- unlike her uneven Norina in this same house 
(also with JDF), she combined beautifully 
articulated runs with a well-supported power when 
called for, Her voice, more powerful than Annick 
Massis (Pesaro 2004) and far more Rossinian than 
Elizabeth Futral in 1996, had a distinctive 
clarity that served the role well, especially in 
the finale, where some interpolated high notes 
came off solid and unstrained. Her acting was a 
bit more subdued than JDF's, but I think that this in the libretto.

Vesselina Kasarova brought strong stage presence 
to the trouser role Eduardo, portraying 
Corradino's "enemy"  with a natural masculinity 
(aided by a good costume), and with 
easily-supported singing at both ends of the 
scale. She easily outclassed both Hardar Halevy 
(Pesaro 2004) and, to a lesser extent, Patricia 
Spence in 1996, who had the advantage of being 
closer to a true contralto, but who had a stiff 
production that did not help her cause (one of 
the important aspects of the Martone production 
was portraying the nature of the 
Corradino/Eduardo interaction). The only odd 
thing was where she selected to take breaths in 
the second aria - essentially in mid-line.

Alfonso Antonizzi brought a completely different 
concept to the poet Isodoro than did one of my 
favorites, Bruno Pratico (Pesaro 96). I thought 
that his first act introductory aria was a little 
too soft-grained, but after that he came into 
musical focus. His acting was wonderful, like JDF 
never lowering into over-clowning, and 
interacting especially well with the other 
singer-actors on stage. They were quite 
noticeable for someone who knows the music, but 
probably weren't noticed by the general audience 
(from the conversations in the hallway at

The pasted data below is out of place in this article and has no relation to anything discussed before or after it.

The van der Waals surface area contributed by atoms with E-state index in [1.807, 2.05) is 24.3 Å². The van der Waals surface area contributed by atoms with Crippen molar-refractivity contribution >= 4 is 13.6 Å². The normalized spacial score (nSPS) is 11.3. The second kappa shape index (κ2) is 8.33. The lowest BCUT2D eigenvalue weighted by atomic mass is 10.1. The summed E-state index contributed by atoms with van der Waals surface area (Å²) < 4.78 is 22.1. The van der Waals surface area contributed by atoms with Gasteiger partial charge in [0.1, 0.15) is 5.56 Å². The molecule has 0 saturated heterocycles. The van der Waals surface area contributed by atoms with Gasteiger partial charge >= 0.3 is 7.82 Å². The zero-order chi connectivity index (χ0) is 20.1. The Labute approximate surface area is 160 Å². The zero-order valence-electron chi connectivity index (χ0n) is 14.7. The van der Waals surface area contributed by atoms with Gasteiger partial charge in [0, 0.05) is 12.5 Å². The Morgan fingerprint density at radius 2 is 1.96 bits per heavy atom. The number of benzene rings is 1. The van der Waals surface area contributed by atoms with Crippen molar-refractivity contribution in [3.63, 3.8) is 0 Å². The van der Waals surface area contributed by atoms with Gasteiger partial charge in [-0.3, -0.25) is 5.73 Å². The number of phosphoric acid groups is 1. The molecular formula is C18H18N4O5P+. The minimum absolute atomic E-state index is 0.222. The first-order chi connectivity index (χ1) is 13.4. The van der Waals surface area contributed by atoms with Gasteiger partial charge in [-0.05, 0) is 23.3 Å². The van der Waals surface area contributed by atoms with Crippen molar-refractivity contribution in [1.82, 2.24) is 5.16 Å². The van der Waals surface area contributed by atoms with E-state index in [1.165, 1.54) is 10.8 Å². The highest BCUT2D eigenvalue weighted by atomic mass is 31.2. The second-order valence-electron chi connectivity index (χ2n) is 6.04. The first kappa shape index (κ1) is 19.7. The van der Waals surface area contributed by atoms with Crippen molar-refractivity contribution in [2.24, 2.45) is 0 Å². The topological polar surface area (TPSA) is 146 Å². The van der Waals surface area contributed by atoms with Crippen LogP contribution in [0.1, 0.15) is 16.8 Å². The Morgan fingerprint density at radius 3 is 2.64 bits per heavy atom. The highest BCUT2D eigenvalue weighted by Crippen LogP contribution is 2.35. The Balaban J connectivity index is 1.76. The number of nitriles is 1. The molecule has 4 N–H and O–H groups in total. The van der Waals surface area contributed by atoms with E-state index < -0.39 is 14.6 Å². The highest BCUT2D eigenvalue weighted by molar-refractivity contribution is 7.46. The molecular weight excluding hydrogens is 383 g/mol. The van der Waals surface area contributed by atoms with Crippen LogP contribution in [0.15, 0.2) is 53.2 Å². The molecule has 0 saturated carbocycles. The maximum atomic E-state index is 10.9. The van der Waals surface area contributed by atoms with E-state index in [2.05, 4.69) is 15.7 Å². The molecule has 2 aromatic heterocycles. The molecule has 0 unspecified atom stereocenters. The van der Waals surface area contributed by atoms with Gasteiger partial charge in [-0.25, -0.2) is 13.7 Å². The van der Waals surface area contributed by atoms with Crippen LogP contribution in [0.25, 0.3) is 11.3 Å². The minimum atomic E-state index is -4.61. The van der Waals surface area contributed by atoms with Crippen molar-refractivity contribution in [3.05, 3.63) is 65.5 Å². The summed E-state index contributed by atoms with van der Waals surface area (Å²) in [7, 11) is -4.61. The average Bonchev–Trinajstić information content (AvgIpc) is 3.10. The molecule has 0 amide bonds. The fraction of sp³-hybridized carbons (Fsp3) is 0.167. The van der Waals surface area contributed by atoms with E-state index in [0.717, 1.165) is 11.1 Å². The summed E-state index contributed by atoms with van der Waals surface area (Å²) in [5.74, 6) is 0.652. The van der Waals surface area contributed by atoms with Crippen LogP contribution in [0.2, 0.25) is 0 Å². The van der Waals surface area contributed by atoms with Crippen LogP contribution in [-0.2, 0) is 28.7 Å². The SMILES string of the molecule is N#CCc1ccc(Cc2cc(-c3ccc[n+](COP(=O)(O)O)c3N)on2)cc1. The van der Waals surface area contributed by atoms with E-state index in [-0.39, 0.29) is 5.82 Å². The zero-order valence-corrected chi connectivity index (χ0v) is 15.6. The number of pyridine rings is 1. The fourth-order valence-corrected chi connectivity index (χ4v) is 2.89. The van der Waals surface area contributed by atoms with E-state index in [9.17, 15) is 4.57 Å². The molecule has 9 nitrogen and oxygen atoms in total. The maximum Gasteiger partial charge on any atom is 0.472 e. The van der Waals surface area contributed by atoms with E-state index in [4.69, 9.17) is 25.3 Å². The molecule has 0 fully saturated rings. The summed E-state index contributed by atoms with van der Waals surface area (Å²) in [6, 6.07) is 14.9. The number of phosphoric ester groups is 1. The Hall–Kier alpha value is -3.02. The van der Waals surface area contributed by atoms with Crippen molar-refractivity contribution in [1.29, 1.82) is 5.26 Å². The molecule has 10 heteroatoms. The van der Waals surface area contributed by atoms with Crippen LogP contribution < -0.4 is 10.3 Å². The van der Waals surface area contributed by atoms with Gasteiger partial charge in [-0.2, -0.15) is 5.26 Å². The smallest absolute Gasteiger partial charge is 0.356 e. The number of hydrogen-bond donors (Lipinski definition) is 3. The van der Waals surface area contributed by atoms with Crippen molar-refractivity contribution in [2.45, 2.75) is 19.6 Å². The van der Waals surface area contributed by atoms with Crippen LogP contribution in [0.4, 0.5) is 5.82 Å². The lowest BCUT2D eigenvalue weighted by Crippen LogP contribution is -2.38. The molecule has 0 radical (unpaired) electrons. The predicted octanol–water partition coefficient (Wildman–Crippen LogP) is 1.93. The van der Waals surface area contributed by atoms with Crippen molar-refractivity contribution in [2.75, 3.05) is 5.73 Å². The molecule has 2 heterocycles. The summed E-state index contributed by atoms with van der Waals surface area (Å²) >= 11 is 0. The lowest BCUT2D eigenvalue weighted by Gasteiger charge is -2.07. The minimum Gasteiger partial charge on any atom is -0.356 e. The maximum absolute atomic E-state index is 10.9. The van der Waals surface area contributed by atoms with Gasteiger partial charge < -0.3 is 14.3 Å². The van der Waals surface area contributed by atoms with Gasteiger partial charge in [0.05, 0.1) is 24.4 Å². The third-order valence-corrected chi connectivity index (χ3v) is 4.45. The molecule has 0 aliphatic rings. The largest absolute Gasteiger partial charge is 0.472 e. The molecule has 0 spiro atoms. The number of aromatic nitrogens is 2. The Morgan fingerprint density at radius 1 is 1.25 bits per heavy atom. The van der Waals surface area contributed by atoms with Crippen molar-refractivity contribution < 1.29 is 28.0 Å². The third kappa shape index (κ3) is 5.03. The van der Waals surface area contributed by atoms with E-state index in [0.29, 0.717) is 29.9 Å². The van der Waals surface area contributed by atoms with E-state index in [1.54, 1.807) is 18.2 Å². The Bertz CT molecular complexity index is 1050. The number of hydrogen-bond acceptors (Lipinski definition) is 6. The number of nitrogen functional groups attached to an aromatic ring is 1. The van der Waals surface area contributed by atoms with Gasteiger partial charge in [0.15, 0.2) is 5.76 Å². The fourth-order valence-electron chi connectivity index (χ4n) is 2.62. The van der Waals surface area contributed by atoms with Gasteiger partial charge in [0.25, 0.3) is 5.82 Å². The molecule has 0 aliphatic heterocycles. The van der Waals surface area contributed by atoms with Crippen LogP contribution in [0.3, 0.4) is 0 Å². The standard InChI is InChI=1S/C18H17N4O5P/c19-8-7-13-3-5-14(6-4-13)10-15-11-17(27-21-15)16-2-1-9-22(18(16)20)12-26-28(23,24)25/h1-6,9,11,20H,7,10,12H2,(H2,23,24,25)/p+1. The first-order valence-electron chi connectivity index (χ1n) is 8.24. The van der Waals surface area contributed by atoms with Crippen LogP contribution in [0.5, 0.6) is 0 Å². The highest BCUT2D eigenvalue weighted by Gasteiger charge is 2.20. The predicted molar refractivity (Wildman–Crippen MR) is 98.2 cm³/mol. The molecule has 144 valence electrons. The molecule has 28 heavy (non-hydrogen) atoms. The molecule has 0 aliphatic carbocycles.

intermission and when leaving, I doubt that very 
many had any exposure to this music before tonight).

Enkeledja Shkosa was a bit of luxury casting, but 
this major Rossinian singer (I've seen her in 
several parts in Pesaro and elsewhere, including 
a radiant Isabella in Palm Beach) delivered the 
goods as she always does. She brought back 
pleasant memories of the 1999 Pesaro 'Viaggio a 
Reims', when she and JDF stole the second act 
with their love duet. Martone made a running joke 
for her, as her lady in waiting carried a bench 
for the Countess to stand on, as she hurled 
invective towards her romantic enemy.

Marco Vinco was another singer who seemed a 
little unfocused in his first aria, but he soon 
came up to the high standards of his fellow 
singers. Carlo Lepore was "on" from his first 
notes, with the most clarion voice of the 
evening. Both articulated the words well, and 
integrated well into Martone's poltting (these 
two characters were near-ciphers in the Pesaro 96 production).

The one downer of the evening (but he by no means 
did major damage) was the conducting of Carlo 
Rizzi, The tempos in the first half of the first 
act were far too fast, and throughout that act 
there was an overall feeling of a lackluster 
Rossinian line (things did improve somewhat in 
the latter part of the performance). He allowed 
the orchestra (especially the over-bright brass) 
to overshadow the ensemble work (again more so in 
the first act), and matters were not helped by 
some dodgy horn playing in Eduardo's second-act 
aria. Rizzi received a few well-deserved 'boos' 
at the curtain call (including mine).

There were some subtle cuts, mostly the second 
repeats of ensemble cabalettas. The first act in 
Pesaro 1996 timed in at 2h12m. With the cuts and 
those aforementioned tempos, the first act lasted 
1h57m. The performance was to have lasted 3h40m, 
and having started at 18:35, was over by 22:05 (3h30m).

Oh, and for those who track these kinds of 
things, we did hear applause at JDF's entrance 
(including some from the Grand Tier, where I was 
sitting). Punters, I suppose..... :)

Rob Gonzales
Ft. Lauderdale, Florida  USA